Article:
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I have confusion. I am C++ developer and heard many times that my source code will first gets converted to assembly and then assembly will get converted to machine code. But in one of the video tutorial of assembly language, instructor clearly said, C/C++ code directly gets convert to machine code. (Of course there will be linking and loading there).

I have seen links like this, Does the C++ code compile to assembly codes?

Still I am not able to clarify my doubt.

If in case, C++ does not gets converted to assembly first, how de-assembler generate assembly code from binary.

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marked as duplicate by Paul R, mwigdahl, juanchopanza, syb0rg, Brett Hale Jun 19 '13 at 16:30

This question has been asked before and already has an answer. If those answers do not fully address your question, please ask a new question.

"how de-assembler generate assembly code from binary." This can be done regardless of how the executable was generated. Given a machine code sequence and an instruction set reference you can generate a disassembly. – Michael Jun 19 '13 at 16:14
Modern compilers don't produce assembly intermediate code anymore by default. A disassembler just takes the binary and converts the code parts back to human readable assembly representation. Assembly is only a readable form for representing the machine instructions. – πάντα ῥεῖ Jun 19 '13 at 16:14
Please read the link that you provided. The answer lies there: it primarily depends on your compiler – wlyles Jun 19 '13 at 16:14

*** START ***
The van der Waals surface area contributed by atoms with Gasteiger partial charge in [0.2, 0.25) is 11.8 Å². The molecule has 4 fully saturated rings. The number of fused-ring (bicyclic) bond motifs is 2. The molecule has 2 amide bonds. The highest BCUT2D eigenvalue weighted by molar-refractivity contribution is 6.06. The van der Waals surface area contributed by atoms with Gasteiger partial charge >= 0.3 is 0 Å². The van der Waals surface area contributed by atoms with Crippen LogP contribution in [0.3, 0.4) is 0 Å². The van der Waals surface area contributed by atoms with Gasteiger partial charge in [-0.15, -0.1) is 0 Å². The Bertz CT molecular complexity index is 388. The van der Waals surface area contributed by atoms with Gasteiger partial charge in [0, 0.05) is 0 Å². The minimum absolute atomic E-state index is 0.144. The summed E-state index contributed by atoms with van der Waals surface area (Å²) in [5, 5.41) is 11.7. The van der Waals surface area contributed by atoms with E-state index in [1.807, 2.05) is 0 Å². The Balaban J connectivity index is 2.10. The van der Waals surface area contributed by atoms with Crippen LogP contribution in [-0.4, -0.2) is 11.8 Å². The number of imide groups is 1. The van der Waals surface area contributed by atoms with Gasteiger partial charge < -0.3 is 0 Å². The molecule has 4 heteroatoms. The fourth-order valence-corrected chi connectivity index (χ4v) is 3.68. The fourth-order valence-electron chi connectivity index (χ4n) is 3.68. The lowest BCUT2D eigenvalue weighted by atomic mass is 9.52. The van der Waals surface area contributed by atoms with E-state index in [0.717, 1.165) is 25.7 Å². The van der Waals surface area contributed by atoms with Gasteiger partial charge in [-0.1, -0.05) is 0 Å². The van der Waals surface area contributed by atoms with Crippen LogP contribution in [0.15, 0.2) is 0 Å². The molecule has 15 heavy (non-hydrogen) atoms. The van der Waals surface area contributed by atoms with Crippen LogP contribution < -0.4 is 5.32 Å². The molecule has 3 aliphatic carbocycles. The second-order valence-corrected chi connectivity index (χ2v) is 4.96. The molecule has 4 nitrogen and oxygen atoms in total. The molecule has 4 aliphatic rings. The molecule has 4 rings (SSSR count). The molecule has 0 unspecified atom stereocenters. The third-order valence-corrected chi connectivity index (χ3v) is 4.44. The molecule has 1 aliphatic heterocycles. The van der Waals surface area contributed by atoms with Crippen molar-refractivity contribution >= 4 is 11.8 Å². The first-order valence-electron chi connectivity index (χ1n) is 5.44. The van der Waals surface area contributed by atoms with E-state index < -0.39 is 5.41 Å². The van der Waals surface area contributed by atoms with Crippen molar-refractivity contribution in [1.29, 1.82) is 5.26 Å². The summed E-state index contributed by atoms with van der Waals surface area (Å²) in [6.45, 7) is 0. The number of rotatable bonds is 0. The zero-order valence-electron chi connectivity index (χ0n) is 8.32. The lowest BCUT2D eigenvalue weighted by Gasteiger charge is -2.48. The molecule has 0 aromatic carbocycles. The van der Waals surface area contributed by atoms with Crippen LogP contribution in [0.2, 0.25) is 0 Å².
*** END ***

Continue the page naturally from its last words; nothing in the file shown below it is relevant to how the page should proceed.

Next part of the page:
That last question does not make sense. It's like asking "if the text wasn't made by translating something from Dutch to English, then how can you translate it from English to Dutch?". It doesn't matter where it came from. – harold Jun 19 '13 at 16:23
up vote 4 down vote accepted

In the old (very old) days, compilers worked like this:

  1. The compiler generated assembly code in a file and wrote it to disk,
  2. The assembler took that file and generated the binary.

These days, unless you really want assembly output, your compiler does not generate explicit assembly language code. It will just generate some assembly in memory but then convert it to machine code themselves and only write the machine code to file. This is what your instructor meant when saying that C/C++ gets directly converted to machine code.

There is one more important thing you should know. Machine code is basically the same thing as assembly language. In assembly languages, instructions have names and written using strings, but these are the same instructions (one-to-one mapping) that are used in machine code. This is important so I repeat myself: machine code and and assembly are the same, only written in different notations.

This is why any binary can be disassembled; because to convert something from machine code to assembly, you just have to change the representation (translate each instruction and its operands from binary to "mnemonic" form.

So, modern compilers may actually not generate the actual strings that represents instructions (e.g. mov rax, 42) for performance reasons. If nobody wants the assembly output, why waste the memory and processing power generating it? But of course they do generate the equivalent machine code, which is faster for a compiler to generate.

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Thanks. It cleared my doubt. – user2481987 Jun 20 '13 at 6:40

As machine code maps to assembly quite directly, there it is not very practical to analyze the difference. As C++ language stands it only describes behavior, and up to the implementation what it does. It is possible to emit CLI code or java bytecode or whatever too.

In practice most implementations really go all the way and emit assembly/machine level optimized code at the end. And support emission of assembly source file (.asm, .s) or annotated code/assy/C++ source.

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